February 23, 2023  •  Leave a Comment

Nikon Z6IINikon Z6II

Welcome to my latest literary masterpiece which covers my first year using a Nikon mirrorless camera body.

As some of you know I took delivery of a Nikon Z6 Mk2 just over a year ago. It took me a while to decide on the Nikon as I was looking at changing systems all together namely moving over to Olympus. Whenever I'm buying new equipment I read all the reviews online for weeks on end looking at the pros and cons. I've used Nikon equipment for around 20 years so decided to stick with what I'm used to. The beauty of Nikon's mirrorless system is that you can use the old F-mount lenses via a FTZ adapter. Other manufacturers don't allow this so having to sell all my old gear and buying new would have not been economical. A big tick to Nikon for this!

On delivery of the new body the first noticeable difference was the smaller size and weight which felt different. I bought a Smallrig metal cage which fits to the base of the body which helped with the feel of the camera in my hands. Eventually I purchased the Nikon battery grip which helped with handling. Battery life on any mirrorless camera is not great so being able to add an extra battery in the grip helped enormously.

The button layout on the Z6II was similar but it can take a while to train your fingers to move to slightly different positions. In the past I've learnt where all the functions are without taking my eye from the viewfinder. I see people when I'm out and about lowering their camera, alter the settings then wonder where the subject had flown/walked to! In nature photography things can happen in a split second so you have to be ready and able to alter settings for changing situations.

My first outing with the new system was to the wetland centre at Arundel, West Sussex. It's a bit of a trek from Oxfordshire but I enjoy visiting the area.

Water rail (Rallus aquaticus)Water rail (Rallus aquaticus)Water rail (Rallus aquaticus)
WWT Arundel, West Sussex.
First shots taken with the Z6II. Probably about 5 sharp images out of a burst of 12!!

Water Rail at WWT Arundel, West Sussex.

Within the first hour of using the Z6II I was ready to throw it in the bin! Honestly!! My focus hit rate was awful with hardly anything in focus. The problem was I was expecting the camera to behave like a DSLR and I had set it up similar. Mirrorless focusing modes are different to DSLR's so I had to get used to a whole new way doing things. It has taken me around 10 months to get used to this to the point were I eventually sold my old faithful the D850 which is an awesome camera. Whenever I had a bad day with the Z6II I put back in the bag and got the D850 back out!! This was not helping me to learn the new set up so I got rid.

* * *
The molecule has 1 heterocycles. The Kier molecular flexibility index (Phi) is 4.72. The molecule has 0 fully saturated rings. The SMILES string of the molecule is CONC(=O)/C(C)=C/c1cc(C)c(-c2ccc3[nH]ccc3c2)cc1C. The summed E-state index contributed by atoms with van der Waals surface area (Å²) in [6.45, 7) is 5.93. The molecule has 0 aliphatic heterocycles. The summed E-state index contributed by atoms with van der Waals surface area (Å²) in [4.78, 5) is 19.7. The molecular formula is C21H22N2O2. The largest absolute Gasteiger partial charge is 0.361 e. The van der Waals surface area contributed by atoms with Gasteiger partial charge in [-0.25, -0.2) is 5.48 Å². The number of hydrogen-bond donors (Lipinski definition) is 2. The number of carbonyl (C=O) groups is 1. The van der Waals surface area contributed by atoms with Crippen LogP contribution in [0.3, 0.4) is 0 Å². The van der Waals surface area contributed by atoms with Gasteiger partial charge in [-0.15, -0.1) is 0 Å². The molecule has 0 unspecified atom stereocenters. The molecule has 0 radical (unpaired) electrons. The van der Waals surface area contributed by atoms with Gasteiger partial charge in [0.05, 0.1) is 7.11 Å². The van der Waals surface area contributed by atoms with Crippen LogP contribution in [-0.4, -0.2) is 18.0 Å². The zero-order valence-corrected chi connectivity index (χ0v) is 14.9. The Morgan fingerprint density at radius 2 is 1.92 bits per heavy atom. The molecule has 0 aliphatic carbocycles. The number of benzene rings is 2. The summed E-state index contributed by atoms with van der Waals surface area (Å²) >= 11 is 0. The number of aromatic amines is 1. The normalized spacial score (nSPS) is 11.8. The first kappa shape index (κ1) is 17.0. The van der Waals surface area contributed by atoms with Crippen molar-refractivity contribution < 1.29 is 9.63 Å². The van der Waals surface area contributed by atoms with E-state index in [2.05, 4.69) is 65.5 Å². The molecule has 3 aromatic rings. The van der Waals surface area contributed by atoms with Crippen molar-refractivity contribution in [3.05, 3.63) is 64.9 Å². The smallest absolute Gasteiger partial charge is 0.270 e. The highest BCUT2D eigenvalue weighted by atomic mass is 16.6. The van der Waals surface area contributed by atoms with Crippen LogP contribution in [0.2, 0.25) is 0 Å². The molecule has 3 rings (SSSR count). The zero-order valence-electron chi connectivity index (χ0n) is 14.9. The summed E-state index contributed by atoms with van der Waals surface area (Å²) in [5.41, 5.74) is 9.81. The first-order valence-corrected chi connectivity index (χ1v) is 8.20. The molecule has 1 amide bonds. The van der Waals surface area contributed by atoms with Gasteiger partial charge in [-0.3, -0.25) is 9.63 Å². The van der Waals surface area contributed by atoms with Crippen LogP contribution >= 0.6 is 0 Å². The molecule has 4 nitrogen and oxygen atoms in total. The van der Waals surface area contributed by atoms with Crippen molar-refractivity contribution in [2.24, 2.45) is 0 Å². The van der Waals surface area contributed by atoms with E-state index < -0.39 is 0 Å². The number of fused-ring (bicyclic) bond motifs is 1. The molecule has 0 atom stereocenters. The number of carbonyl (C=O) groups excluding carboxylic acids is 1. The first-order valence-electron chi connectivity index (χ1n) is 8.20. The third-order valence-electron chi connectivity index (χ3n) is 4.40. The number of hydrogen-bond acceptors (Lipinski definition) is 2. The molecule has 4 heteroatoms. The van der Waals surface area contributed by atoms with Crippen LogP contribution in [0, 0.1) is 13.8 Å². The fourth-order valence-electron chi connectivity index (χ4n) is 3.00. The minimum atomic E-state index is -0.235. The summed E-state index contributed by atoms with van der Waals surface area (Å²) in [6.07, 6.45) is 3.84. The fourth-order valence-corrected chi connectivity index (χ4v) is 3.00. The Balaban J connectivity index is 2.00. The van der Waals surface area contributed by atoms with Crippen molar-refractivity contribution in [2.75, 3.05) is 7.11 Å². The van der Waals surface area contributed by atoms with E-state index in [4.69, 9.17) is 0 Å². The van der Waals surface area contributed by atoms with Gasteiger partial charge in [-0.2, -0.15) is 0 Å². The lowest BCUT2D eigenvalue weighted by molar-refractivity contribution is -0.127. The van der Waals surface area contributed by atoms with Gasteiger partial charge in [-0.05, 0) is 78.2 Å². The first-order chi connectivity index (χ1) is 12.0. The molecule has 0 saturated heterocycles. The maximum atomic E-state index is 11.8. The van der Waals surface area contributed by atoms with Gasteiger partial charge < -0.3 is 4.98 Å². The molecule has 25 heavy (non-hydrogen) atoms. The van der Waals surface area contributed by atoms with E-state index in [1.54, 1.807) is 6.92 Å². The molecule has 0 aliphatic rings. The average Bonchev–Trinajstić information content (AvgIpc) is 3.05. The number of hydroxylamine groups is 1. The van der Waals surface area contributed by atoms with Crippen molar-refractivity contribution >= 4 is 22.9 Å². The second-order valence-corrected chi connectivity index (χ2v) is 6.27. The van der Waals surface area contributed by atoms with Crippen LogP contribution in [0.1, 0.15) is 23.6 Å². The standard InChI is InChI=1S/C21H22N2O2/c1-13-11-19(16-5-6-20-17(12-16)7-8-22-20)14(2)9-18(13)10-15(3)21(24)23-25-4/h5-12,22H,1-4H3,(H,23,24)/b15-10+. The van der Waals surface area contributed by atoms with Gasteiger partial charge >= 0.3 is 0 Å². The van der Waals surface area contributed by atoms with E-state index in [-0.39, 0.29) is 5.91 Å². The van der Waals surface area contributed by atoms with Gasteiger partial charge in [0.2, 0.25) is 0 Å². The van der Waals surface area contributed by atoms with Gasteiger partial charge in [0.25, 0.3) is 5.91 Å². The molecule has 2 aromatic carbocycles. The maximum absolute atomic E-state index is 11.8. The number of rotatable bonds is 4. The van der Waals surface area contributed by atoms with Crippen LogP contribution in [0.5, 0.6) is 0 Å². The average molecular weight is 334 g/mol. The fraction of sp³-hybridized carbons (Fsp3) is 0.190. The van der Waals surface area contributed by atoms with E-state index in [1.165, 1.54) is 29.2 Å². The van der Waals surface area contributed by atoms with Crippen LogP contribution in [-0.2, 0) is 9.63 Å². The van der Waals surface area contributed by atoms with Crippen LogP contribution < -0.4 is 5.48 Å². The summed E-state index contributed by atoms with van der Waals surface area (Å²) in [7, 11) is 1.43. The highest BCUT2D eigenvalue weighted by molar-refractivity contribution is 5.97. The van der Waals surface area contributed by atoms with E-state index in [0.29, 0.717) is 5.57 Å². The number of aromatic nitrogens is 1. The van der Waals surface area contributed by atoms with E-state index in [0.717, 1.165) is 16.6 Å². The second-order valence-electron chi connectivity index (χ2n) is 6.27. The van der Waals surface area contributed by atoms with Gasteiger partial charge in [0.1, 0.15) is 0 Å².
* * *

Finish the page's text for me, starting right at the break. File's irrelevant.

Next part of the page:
The big plus with any mirrorless camera is the electronic view finder (EVF). When you are looking in the viewfinder you can adjust exposure, white balance and see the menu and adjust settings which shows you what the final image will look like. This is the big factor which stops me going back to a DSLR. You can also produce excellent video footage in the same way. 

'Gladiator' Fuel Funny Car'Gladiator' Fuel Funny Car'Gladiator' Fuel Funny Car
Santa Pod Raceway, Bedfordshire.
The Z6II even works with cars!! 

Nowadays I enjoy using the Z6II with a dedicated Nikon battery grip which suits my large hands perfectly all coupled to a Nikon Nikkor 500mm f5.6E PF lens which works brilliantly with the lens adapter. This set up weighs around 4.5lbs as opposed to around 12lbs of my old DSLR set up. Eventually I will buy dedicated Z mount lenses which are lighter but in the mean time I will stick with this set up. I'm one of these photographers who like to walk round not carrying tripods etc which are heavy and cumbersome and this set up suits me. My advice if you thinking of investing is stick with it. I have photographer friends who change systems annually because they don't/can't use or haven't got the patience. Learn what you have got is what I tell my pupils when I'm out on tuition. I have equipment I bought 10 years ago and I still get great images from them.

Red fox (Vulpes vulpes)Red fox (Vulpes vulpes)Red fox (Vulpes vulpes)
British wildlife centre, Surrey.
Eye recognition on the Z6II worked fine with this Red Fox. But not always!!

If you would like more information about my experience with the Z6II or any other photography related topics please feel free to message me.




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